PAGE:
By Rebekah Sears
This is the second of a two-part series called Voices of the Peacebuilders, focusing on the importance of magnifying the voices of individuals and organizations working for peace at the grassroots. Very often these voices are overlooked or excluded from high-level policy tables when it comes to resolving conflict and building peace around the world.
In October, I was in my hometown of Fredericton, New Brunswick where I gave two public lectures at the University of New Brunswick. This two-part blog series outlines points from each lecture and provide a video link. The second lecture, held on October 17 and hosted by the Gregg Centre for the Study of War and Society, was entitled: “The Role of the Peacebuilders: Iraq, Syria and Beyond.”
Years of protracted conflict in Iraq and Syria have resulted in hundreds of thousands of deaths and disappearances, and millions of forcibly displaced peoples.
Just under the surface are deeply rooted grievances based on: ethnic, national and religious divisions; multiple and overlapping conflicts and quests for political power and control of rich natural resources, such as oil; alliances and interests of the global superpowers; and even climate change.
In these circumstances, how do we even begin to think about solutions or possibilities for peace?
Perspectives that are often missing in the reporting on Iraq and Syria are those from the grassroots. These include voices caught in the crossfire and even deliberate targets of violence. But they also include voices and movements of local leaders from the grassroots – individuals, communities and organizations – who are seeking to address the complex roots of conflict and build peace from the ground up.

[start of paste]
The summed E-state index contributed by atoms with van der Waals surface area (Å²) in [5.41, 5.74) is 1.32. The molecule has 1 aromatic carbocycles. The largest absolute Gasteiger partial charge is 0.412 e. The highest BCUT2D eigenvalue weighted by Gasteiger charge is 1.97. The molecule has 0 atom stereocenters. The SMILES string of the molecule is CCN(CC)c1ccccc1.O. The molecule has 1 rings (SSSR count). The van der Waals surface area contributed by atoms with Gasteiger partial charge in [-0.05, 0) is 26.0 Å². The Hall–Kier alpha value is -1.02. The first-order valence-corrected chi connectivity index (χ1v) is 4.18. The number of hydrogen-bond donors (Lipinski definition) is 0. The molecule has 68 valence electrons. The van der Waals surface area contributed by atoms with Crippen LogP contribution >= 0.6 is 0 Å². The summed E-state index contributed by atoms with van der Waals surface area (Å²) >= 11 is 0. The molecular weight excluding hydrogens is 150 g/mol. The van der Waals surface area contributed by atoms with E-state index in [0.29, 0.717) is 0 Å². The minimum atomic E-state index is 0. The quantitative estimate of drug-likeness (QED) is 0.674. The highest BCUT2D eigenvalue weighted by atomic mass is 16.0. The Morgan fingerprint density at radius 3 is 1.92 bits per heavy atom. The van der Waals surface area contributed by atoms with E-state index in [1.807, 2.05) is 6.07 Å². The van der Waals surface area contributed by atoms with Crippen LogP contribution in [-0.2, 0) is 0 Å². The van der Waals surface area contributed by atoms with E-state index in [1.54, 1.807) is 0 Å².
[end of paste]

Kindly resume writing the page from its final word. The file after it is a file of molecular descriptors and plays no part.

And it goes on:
These are people that have been dedicated to building peace long before the world took notice of escalating conflict. They are standing firm at the height of violence and they are committed to continue long after the world’s attention has faded. Their voices and their work bring a renewed sense of hope amidst the rubble.
MCC has been working alongside local partners in the Middle East for about 70 years, and in Syria and Iraq specifically for over 25 years. I want to introduce you to some of these peacebuilders and their projects, who at great personal risk to themselves and their families, exemplify the dedication, courage and commitment necessary for long-lasting peace.
At the end of 2016, the world watched as the Syrian government and its allies doubled down on its siege on Aleppo. The images flashing on the TV screens was one of destruction and civilians trapped in the crossfire. And, while these images ring true at a certain level, they do not tell the whole story – that of non-violent peacebuilders, like MCC’s partner Forum for Development, Culture and Dialogue (FDCD). As much of the international community fled Aleppo, and Syria in general, FDCD remained.